A Factotum in the Book Trade

Factotum in the Book Trade coverA Factotum in the Book Trade
Marius Kociejowski
Biblioasis (April 26, 2022), 438 pages
Kindle edition $9.99, Amazon paperback $16.94

This book has a rather odd provenance. Despite the author’s Polish last name, he was born in Canada. His father was Polish and his mother English. He spent most of his working career in England, where most of the narrative takes place. The publisher, Biblioasis, is based in Windsor, Ontario, Canada, and the copyright page states that the book is “published with the generous assistance of the Canada Council for the Arts,” despite its content focusing mostly on London and its environs. What caught my attention about the book, however, is that the author writes about his life in the book trade.

You may know that I spent the early part of my post-college career in the book business working for B. Dalton Bookseller, back when chain bookstores were in shopping malls and before they were free-standing affairs with a Starbucks inside.

Kociejowski spent his career, however, in the antiquarian book trade, something I know only as a customer. I have never been in a position of walking into an antiquarian bookstore to ask the person on duty to find a particular book for me, but I have done so by mail. Back in the early 1980s I sent letters to antiquarian bookstores to find me out of print copies of R.H. Blyth’s four-volume set dedicated to the haiku, all of which I eventually obtained. It was sort of a fun treasure-hunting adventure.

The author describes casting about for a career when he was young. He says that he attempted work as a “freelance gardener.” He was not good at it and writes, “There are, so I was made to understand, subtle differences between plants and weeds, which strikes me as a form of botanical prejudice. Gardening was not meant for me.”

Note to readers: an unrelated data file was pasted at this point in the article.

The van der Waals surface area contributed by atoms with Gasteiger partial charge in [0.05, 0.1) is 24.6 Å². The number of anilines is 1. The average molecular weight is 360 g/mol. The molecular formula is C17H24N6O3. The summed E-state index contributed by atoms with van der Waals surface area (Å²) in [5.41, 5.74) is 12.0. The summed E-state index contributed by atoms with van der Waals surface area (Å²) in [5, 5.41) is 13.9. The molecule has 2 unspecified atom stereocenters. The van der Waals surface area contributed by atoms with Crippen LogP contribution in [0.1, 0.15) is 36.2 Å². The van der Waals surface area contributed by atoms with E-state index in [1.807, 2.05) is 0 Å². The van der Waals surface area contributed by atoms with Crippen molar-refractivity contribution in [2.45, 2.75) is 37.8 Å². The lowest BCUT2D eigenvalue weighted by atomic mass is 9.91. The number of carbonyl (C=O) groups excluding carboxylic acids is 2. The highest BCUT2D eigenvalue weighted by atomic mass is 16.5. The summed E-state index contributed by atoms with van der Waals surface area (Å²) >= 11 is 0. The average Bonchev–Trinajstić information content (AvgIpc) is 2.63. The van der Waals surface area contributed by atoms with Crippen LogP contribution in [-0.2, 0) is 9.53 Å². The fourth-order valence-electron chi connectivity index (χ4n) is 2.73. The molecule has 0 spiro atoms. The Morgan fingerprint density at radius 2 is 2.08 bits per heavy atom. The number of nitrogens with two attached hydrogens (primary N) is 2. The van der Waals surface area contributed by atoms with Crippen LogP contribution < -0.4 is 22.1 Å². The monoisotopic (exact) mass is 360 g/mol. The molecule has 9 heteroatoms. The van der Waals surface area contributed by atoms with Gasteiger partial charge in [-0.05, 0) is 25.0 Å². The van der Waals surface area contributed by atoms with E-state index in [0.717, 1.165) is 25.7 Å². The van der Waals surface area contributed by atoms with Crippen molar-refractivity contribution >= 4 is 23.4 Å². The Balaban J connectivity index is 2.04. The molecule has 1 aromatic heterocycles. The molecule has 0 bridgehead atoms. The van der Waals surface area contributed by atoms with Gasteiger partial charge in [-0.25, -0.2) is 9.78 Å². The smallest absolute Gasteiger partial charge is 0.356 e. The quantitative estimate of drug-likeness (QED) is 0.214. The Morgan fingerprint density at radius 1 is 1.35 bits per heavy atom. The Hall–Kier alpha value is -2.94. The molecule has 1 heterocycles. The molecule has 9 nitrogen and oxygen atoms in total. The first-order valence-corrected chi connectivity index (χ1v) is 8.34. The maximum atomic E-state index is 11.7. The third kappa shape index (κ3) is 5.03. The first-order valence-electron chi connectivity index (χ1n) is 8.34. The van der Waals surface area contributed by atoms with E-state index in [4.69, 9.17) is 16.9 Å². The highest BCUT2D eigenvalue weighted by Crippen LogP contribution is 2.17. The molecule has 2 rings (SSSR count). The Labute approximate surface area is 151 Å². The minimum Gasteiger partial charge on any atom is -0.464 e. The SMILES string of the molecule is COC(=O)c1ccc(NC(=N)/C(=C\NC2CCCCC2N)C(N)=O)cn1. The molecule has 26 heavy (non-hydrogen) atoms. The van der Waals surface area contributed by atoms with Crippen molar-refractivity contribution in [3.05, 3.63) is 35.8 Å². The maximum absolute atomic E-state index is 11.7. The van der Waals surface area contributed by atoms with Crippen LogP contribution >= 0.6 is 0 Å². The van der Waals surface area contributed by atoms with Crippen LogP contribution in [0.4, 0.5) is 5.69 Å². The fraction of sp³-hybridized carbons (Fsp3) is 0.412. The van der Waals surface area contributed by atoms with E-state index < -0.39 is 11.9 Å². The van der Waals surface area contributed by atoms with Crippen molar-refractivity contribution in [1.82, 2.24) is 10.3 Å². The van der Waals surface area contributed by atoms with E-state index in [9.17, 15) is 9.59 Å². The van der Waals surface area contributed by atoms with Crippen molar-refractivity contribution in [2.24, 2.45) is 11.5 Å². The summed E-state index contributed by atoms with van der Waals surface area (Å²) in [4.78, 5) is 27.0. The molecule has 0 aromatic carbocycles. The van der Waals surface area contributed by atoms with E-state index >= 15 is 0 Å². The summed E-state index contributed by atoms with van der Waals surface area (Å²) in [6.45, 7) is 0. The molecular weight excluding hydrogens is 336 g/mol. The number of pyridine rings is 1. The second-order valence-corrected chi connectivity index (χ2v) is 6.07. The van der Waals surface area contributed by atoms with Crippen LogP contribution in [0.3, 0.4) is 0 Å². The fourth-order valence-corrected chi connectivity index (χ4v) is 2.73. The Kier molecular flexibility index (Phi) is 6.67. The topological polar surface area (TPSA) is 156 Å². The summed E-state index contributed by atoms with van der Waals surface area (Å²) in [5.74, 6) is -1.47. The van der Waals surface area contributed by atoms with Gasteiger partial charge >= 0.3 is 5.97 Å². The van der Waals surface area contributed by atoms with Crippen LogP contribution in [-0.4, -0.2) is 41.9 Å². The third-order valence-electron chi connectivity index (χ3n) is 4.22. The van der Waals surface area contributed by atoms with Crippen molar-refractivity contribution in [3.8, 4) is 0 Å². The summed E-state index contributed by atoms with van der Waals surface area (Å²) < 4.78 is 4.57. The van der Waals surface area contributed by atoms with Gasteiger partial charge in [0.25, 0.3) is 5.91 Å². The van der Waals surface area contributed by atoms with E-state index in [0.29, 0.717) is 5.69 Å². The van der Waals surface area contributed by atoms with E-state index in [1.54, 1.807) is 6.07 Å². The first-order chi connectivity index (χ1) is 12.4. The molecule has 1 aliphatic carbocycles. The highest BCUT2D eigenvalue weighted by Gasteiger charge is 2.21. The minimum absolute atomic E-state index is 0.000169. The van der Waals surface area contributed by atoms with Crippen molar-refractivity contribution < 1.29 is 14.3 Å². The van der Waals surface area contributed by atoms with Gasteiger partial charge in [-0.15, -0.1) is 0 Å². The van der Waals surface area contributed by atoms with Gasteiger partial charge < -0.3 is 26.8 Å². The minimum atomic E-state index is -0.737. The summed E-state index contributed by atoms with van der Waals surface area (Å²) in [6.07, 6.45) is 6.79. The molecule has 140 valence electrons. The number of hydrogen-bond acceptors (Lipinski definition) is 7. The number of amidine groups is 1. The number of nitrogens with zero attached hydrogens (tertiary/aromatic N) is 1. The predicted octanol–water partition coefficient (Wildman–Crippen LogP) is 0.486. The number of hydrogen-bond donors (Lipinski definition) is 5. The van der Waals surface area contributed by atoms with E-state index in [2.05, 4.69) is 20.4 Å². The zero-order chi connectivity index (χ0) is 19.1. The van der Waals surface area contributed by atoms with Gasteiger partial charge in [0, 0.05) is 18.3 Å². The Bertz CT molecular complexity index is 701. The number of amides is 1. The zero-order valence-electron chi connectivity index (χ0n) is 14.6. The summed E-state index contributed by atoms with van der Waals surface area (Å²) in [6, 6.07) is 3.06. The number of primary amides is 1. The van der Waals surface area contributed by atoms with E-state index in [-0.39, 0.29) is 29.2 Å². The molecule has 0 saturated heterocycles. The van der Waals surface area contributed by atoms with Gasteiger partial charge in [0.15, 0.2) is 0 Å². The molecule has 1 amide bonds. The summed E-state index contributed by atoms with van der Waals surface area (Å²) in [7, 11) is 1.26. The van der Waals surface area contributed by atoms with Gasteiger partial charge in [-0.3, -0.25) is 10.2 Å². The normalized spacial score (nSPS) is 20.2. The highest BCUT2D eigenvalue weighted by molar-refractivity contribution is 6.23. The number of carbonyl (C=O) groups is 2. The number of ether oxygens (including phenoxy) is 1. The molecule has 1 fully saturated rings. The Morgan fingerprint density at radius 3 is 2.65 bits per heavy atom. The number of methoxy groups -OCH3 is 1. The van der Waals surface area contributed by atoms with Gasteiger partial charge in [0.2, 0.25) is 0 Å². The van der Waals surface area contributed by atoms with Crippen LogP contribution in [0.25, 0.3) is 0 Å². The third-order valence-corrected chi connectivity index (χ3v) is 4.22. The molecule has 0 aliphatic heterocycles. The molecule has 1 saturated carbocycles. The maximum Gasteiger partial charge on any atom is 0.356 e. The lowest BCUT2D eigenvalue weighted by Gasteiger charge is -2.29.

So Kociejowski went into the book business. Unlike my experience in tracking down the haiku set using the United States Postal Service, the author dealt with people who walked into his shop. He not only located books for people, but he was authorized to purchase antiquarian books. It bothered him to see people disappointed when a book was not worth nearly what they thought it was.

One interesting aspect of Kociejowski’s job was collecting and cataloging the papers of famous authors late in their career before the bookshop shipped them to their ultimate home at a college or university. I didn’t realize that was part of the antiquarian book business in England, but it was one of Kociejowski’s areas of expertise.

The author says someone with whom he worked told him he was a “factotum.” The Merriam-Webster Unabridged online dictionary says that a factotum is “a person having many diverse activities or responsibilities: a general servant.” That hardly describes Kociejowski’s career, as his range of responsibilities was fairly narrow. In addition to being skilled in the cataloging of author papers, he was knowledgeable in the realm of modern first editions. Modern referring to roughly the era of Joseph Conrad.

Kociejowski at one point makes a digression into a set of papers from his own family, describing a British ancestor who was terribly abused by a man of privilege. That might be material for another book, but I found it distracting here. Aside from that, however, I found A Factotum in the Book Trade pleasant and diverting reading.

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